We met up near Tecopa Hot Springs, CA, which is just east of Death Valley. Dimitry’s new young dog Riley managed to engage Little (old) Man in some puppy play, something he hasn’t done in some years.

We spent a couple of days there, hiking, soaking in the natural hot springs and just hanging out. Then we headed south to the Mojave Desert National Monument for more of the same, as well as a look at the historic restored train station at Kelso, where back in the steam engine days the trains stopped for water as well as for lunch and dinner. The interior is still very original.

There was even a bit of CC-related activity, as in this Lincoln parked in front of the former Roy’s Motel on a spur of old Route 66 in Amboy, CA.

We then cut across the Mojave and headed up CA route 395, to Lone Pine, on the east side of the Sierra Nevada. More specifically, the Alabama Hills, where there are amazing rock formations. The Promaster got a bit of an off-roading workout in getting to our campsite.

The Sierras, which rise some 10,000′ from the valley floor, make a spectacular backdrop. That’s Lone Pine Peak, and Mt. Whitney, the highest peak in the lower 48 states is just off to the right. But the lack of snow in mid January was a bit startling, although there have been some good storms and snow in the weeks since then.

We then headed to Dimitry’s home in Santa Cruz, which is very close to Half Moon Bay, where Stephanie has been house-sitting some friends’ beach house with her mom, who celebrated her 97th birthday last week. We all went out for a walk, of course. And after a too short visit, I headed back to Eugene; Stephanie is here for a few more weeks. But that’s not the end yet.

I went to PO by myself last week to do some work, and then heard that some old friends were coming from LA and other locales to visit Stephanie and Dolores tomorrow (14th). And son Ted is here for a week, doing some work. So I decided to head down too, taking the scenic route. That included the very isolated Los Coast of California, which is totally bypassed by Hwy 1. It’s one of the more remarkable places and the driving on its endlessly twisting and diving road is fantastic, even if the Promaster isn’t exactly the ideal vehicle. I was wishing for my Peugeot 404, with which I first drove this stretch.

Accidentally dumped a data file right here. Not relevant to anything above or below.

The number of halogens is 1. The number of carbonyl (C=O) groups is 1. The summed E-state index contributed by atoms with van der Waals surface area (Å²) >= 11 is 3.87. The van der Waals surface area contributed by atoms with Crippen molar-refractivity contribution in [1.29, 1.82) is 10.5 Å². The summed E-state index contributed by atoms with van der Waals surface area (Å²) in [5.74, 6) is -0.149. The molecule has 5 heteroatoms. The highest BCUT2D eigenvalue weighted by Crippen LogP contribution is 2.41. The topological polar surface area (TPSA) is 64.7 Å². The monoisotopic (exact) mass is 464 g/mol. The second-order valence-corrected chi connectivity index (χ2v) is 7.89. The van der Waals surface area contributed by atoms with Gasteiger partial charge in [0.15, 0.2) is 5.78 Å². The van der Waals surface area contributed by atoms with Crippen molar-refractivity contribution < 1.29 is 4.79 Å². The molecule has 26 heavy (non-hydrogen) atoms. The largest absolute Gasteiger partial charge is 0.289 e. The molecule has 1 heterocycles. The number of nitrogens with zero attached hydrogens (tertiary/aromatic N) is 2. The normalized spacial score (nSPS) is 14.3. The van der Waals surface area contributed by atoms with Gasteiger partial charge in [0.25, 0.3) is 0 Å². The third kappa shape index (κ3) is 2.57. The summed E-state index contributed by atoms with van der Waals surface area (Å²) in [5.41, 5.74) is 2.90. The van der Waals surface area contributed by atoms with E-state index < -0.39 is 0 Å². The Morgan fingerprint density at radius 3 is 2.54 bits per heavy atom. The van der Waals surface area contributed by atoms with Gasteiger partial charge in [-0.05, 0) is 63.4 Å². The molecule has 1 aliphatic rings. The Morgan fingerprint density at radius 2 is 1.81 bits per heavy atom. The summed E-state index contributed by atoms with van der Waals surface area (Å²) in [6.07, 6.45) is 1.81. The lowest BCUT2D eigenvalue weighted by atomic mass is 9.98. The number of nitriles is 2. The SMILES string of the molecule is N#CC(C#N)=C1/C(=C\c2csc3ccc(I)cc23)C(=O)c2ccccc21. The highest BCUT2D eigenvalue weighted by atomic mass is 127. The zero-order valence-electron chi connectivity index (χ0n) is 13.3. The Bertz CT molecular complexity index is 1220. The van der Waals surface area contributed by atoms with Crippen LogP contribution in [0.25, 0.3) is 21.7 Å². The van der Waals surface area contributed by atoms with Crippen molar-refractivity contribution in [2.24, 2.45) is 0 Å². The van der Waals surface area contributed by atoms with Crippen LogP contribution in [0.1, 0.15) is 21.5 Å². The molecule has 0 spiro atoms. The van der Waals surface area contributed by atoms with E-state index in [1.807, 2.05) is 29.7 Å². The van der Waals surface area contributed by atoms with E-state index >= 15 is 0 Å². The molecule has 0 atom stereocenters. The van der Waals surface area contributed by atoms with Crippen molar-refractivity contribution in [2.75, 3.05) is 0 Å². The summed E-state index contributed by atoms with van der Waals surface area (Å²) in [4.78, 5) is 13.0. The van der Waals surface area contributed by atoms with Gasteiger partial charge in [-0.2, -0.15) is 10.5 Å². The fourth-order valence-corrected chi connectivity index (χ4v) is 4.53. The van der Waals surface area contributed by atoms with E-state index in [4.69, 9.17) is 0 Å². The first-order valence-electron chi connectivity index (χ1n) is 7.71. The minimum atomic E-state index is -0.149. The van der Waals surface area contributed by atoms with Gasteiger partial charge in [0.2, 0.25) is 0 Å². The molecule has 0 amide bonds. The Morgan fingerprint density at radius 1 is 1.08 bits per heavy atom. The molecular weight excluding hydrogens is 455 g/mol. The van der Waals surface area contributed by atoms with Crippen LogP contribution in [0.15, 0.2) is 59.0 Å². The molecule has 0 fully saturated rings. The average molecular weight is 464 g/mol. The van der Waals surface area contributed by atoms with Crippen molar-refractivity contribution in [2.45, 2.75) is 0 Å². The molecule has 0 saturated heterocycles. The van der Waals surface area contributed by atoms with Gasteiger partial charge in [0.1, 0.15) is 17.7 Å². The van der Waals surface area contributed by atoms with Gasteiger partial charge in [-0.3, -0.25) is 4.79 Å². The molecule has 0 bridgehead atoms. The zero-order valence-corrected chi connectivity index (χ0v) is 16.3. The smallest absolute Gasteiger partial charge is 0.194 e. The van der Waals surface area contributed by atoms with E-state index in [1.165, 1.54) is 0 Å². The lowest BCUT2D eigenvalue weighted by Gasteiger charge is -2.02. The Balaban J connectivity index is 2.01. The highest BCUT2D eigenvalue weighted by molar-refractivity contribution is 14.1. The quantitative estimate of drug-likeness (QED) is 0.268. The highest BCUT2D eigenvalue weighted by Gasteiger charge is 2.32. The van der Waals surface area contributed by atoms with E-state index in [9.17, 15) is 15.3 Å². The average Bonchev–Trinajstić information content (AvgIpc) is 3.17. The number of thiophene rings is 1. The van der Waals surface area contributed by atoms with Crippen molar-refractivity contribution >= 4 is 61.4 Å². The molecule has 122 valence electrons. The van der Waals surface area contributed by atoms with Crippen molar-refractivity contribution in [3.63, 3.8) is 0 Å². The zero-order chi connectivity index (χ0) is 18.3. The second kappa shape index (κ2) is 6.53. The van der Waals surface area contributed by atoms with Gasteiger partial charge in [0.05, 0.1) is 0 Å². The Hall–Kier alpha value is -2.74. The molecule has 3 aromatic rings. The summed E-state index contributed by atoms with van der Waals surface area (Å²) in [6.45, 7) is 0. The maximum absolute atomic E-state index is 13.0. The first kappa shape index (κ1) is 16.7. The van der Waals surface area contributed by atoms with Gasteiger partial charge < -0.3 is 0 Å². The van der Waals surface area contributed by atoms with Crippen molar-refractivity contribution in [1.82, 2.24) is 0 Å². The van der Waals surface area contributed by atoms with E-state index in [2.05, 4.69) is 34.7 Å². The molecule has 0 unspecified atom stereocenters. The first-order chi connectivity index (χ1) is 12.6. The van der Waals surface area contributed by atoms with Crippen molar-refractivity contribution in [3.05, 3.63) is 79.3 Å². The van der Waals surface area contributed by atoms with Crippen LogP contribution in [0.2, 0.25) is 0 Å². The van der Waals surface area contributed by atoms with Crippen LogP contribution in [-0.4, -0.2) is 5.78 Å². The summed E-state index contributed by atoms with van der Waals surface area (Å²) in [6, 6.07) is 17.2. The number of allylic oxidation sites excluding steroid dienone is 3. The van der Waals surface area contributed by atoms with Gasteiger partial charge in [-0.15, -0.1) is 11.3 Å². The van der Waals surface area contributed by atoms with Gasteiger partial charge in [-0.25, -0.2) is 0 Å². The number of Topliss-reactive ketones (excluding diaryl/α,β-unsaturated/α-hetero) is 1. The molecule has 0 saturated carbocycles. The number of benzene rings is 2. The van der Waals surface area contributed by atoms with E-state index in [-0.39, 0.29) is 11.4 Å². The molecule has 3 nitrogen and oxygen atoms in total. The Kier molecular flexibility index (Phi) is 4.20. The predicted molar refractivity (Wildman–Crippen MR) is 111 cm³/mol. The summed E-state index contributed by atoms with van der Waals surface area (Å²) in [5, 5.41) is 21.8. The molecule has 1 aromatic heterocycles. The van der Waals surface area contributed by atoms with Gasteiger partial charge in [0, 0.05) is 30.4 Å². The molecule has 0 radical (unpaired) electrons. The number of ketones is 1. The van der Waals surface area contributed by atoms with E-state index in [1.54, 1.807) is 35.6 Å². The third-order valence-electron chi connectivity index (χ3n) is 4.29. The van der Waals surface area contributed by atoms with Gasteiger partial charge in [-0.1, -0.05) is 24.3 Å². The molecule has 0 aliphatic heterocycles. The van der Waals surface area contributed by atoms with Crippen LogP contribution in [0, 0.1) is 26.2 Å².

A typical Pacific fog rolled in, but the headlands are quite high, and the upper parts were above the fog so it looked quite a lot like being in a jet above a cloud layer.  It was epic, even if my camera doesn’t convey it properly.

I spent the night before last there at a BLM campground on the beach at the foot of the Mattole River. I was the only one there. I scavenged wood from the other campfire circles and made a rip-roaring fire and the dog and I just stared at the flames and embers until it was time to go to bed.

Yesterday’s drive from the Lost Coast and then down Hwy 1 to Half Moon Bay (in the Bay Area) involved more twirling of the steering wheel than I’ve probably ever done in one day. The hair pin curves up and down the rugged roads of the Lost Coast were tighter than even the hairiest Alpine passes, and numerous sections of the road had been washed out in the recent storms. In two spots I was actually wondering if I’d make it up the slippery bypasses and temporary fills.

Once back on Hwy 1, the endless curves don’t stop, but they’re not quite as tight and the road was in better condition. We stopped in the redwoods for a 5 mile hike before continuing on. It’s one of the slower 200 miles or so, but one of the all time most scenic ones.

And this is where I am now, back with Stephanie on the deck of our friends’ beach house in Half Moon Bay. And tomorrow we shall have a little party with old friends. Life is good; very good.


Thank you all again for making these past 13 years with CC so enjoyable. It’s especially gratifying to know that CC is in good hands all the way around without me. But you’re not totally rid of me yet; I’ve still got more to share here on these pages.